OPINION: Clicks hair debacle teaches us that advertising industry needs to transform
By Shannon Landers
I was aghast at how the tone-deaf TREsemmé/Clicks advertising campaign, rooted in racist and derogatory discourses about Afro-textured hair, could be made public.
While the focus of the debacle has largely been on the lack of diversity and transformation in the advertising industry, this is a far more complex issue, entrenched in systems of representation and identity.
Representation connects meaning and language to culture. It involves using language – signs and images – to represent people and things. Meaning depends on the relationship between things in the world and our mental representations of them.
This is how we construct the social world we inhabit. Representation becomes problematic when systems are designed to construct dominance and subordination among different groups. The result is that dominant forms of representation become internalised as a normative practice, thereby promoting unconscious bias.
Black hair has always been political. In the Americas, the physical violence of the “comb test” was administered on African slaves to determine privilege. Lighter-skinned slaves with “less” kinky hair received better treatment than slaves with “typical” African features. A similar process was adopted in South Africa, during apartheid, where the pencil test was administered to determine race and privilege.
The cultural and symbolic assault on afro-textured hair has spawned a lucrative industry patronised by many black women who spend a fortune on chemicals, weaves and wigs to attain a “preferred” hair texture.
The circulation of images that perpetuate unconscious bias about hair, like the TREsemmé advert, is violent because it promotes ideas embedded in racist colonial and apartheid ideas that black hair is bad and undesirable.
The negative connotations of afro-textured hair being wild, unprofessional and militant have denied black women the ability to nurture and love their hair. This violence is further entrenched when white women appropriate afro-textured hairstyles for fashion and beauty fads. This act exploits the trauma of a subordinated group of people for selfish gain.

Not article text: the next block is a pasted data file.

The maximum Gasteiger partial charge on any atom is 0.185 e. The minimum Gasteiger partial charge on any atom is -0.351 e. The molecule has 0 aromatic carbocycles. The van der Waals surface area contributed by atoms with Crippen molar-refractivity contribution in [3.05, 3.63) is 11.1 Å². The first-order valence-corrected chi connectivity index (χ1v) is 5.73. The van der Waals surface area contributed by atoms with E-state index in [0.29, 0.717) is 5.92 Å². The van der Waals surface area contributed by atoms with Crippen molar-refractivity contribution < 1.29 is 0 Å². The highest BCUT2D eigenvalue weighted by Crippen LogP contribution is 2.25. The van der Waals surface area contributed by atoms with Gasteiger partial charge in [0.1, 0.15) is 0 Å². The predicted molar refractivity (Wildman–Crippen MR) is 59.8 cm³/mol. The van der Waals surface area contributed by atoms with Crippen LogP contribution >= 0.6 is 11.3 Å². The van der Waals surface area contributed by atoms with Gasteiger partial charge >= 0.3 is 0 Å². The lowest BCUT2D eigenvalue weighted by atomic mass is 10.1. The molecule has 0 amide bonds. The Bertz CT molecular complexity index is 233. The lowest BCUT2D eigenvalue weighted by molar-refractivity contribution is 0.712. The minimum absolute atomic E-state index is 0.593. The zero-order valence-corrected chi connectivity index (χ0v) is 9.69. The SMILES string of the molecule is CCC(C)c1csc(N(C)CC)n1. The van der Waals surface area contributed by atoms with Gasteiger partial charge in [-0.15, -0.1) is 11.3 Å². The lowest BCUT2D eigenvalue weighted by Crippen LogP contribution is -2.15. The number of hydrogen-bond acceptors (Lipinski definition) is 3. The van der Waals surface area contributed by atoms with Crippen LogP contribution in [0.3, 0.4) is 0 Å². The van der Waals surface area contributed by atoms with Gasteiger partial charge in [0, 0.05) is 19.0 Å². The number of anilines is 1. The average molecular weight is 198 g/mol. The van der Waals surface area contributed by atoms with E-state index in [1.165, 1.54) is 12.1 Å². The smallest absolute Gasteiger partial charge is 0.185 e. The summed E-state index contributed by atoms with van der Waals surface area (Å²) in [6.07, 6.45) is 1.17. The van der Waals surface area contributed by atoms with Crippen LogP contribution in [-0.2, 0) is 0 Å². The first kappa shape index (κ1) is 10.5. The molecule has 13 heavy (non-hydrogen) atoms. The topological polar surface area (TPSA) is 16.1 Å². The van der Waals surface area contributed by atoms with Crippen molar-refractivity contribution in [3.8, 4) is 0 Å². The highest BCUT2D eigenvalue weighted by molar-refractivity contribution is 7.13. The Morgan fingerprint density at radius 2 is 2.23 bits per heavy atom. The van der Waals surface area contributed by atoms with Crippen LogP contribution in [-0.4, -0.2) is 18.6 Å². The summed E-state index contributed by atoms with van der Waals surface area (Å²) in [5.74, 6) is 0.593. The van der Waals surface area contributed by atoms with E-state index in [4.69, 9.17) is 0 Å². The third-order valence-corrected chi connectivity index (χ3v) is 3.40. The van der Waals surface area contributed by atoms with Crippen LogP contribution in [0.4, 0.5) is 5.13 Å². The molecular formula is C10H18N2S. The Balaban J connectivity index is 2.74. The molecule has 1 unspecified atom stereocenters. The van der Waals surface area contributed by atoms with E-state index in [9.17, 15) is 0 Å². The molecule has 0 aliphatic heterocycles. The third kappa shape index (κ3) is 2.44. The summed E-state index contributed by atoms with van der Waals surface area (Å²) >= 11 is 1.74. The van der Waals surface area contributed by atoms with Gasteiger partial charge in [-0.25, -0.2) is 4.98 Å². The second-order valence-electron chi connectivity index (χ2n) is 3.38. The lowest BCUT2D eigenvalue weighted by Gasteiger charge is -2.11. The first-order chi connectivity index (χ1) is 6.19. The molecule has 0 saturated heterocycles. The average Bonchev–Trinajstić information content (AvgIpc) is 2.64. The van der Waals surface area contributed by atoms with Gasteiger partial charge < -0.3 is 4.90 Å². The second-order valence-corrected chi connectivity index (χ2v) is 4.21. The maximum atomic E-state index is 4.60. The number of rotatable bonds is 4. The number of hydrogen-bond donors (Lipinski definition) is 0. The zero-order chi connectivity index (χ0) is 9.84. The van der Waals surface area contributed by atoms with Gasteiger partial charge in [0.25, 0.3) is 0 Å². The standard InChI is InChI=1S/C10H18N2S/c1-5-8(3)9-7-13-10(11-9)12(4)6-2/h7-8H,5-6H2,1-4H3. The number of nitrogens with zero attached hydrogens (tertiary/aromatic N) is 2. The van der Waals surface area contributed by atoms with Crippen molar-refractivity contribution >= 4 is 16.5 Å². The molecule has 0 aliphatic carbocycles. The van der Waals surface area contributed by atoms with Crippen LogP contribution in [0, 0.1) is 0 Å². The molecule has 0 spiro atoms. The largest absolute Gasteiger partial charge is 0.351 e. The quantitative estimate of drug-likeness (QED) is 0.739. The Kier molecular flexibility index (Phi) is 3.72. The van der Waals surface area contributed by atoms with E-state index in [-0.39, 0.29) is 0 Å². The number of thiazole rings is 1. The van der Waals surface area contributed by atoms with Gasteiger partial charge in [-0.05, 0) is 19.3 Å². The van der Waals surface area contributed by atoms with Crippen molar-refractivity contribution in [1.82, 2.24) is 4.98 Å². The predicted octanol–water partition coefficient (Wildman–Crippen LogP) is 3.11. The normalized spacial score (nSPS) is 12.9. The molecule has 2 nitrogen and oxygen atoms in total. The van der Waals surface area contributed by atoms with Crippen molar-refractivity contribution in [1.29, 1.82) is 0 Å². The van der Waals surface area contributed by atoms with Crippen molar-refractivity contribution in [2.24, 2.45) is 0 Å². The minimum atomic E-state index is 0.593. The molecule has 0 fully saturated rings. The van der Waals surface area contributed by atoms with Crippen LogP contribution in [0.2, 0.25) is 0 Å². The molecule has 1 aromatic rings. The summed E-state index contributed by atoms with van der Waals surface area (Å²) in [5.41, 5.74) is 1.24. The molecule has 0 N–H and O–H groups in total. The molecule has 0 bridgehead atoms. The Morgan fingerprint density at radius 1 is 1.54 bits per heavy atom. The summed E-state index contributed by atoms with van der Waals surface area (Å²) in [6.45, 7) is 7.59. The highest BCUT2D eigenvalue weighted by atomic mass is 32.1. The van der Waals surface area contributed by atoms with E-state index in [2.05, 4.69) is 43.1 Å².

The natural hair movement has grown. Black women have used social media platforms to promote natural hair products while encouraging women with afro-textured hair to embrace their kinks and curls. This has resulted in some retail outlets selling organic hair products. This indicates a change in the perception of afro-textured hair by black female consumers, although more needs to be done to change the way hair texture is represented in mainstream media.
The Clicks debacle is a teachable moment. The first lesson is that the advertising industry is in need of redress and transformation. Diversity is not only the presence of black people in corporate spaces, it includes meaningful participation and representation of diverse voices in these spaces.
The second lesson is that we need to realise the power we have, as black consumers, to hold corporate companies accountable.
Correcting flawed representation in the hair and beauty industry requires a multilayered approach. The supply chain and the advertising campaigns needs to be audited. Representation is fundamental in forming our perception of people, events and objects.
It is a process of engagement, learning and unlearning ways of being. Although diversity is a starting point, education is required to uproot biased, unsubstantiated prejudices.
Landers is a PhD candidate in the Centre for Communication, Media and Society at the University of KwaZuluNatal.